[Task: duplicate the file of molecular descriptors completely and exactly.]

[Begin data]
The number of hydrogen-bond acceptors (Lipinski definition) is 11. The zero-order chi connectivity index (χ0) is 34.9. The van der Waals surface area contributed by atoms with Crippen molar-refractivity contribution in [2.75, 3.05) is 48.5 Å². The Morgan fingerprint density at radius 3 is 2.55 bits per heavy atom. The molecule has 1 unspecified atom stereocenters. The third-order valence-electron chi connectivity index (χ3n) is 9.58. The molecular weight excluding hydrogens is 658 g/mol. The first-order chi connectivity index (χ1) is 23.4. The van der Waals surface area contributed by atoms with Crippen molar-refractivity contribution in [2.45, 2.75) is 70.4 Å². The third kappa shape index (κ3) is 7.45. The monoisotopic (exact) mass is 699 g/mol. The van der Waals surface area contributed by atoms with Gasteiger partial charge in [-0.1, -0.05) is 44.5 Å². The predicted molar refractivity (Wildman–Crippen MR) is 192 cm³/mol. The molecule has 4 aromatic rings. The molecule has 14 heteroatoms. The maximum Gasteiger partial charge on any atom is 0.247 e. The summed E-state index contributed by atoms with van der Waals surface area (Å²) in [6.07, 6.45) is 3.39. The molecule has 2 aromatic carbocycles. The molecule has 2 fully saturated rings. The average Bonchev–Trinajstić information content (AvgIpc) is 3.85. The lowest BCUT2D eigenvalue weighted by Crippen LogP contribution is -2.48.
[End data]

The number of hydrogen-bond acceptors (Lipinski definition) is 11. The zero-order chi connectivity index (χ0) is 34.9. The van der Waals surface area contributed by atoms with Crippen molar-refractivity contribution in [2.75, 3.05) is 48.5 Å². The Morgan fingerprint density at radius 3 is 2.55 bits per heavy atom. The molecule has 1 unspecified atom stereocenters. The third-order valence-electron chi connectivity index (χ3n) is 9.58. The molecular weight excluding hydrogens is 658 g/mol. The first-order chi connectivity index (χ1) is 23.4. The van der Waals surface area contributed by atoms with Crippen molar-refractivity contribution in [2.45, 2.75) is 70.4 Å². The third kappa shape index (κ3) is 7.45. The monoisotopic (exact) mass is 699 g/mol. The van der Waals surface area contributed by atoms with Gasteiger partial charge in [-0.1, -0.05) is 44.5 Å². The predicted molar refractivity (Wildman–Crippen MR) is 192 cm³/mol. The molecule has 4 aromatic rings. The molecule has 14 heteroatoms. The maximum Gasteiger partial charge on any atom is 0.247 e. The summed E-state index contributed by atoms with van der Waals surface area (Å²) in [6.07, 6.45) is 3.39. The molecule has 2 aromatic carbocycles. The molecule has 2 fully saturated rings. The average Bonchev–Trinajstić information content (AvgIpc) is 3.85. The lowest BCUT2D eigenvalue weighted by Crippen LogP contribution is -2.48.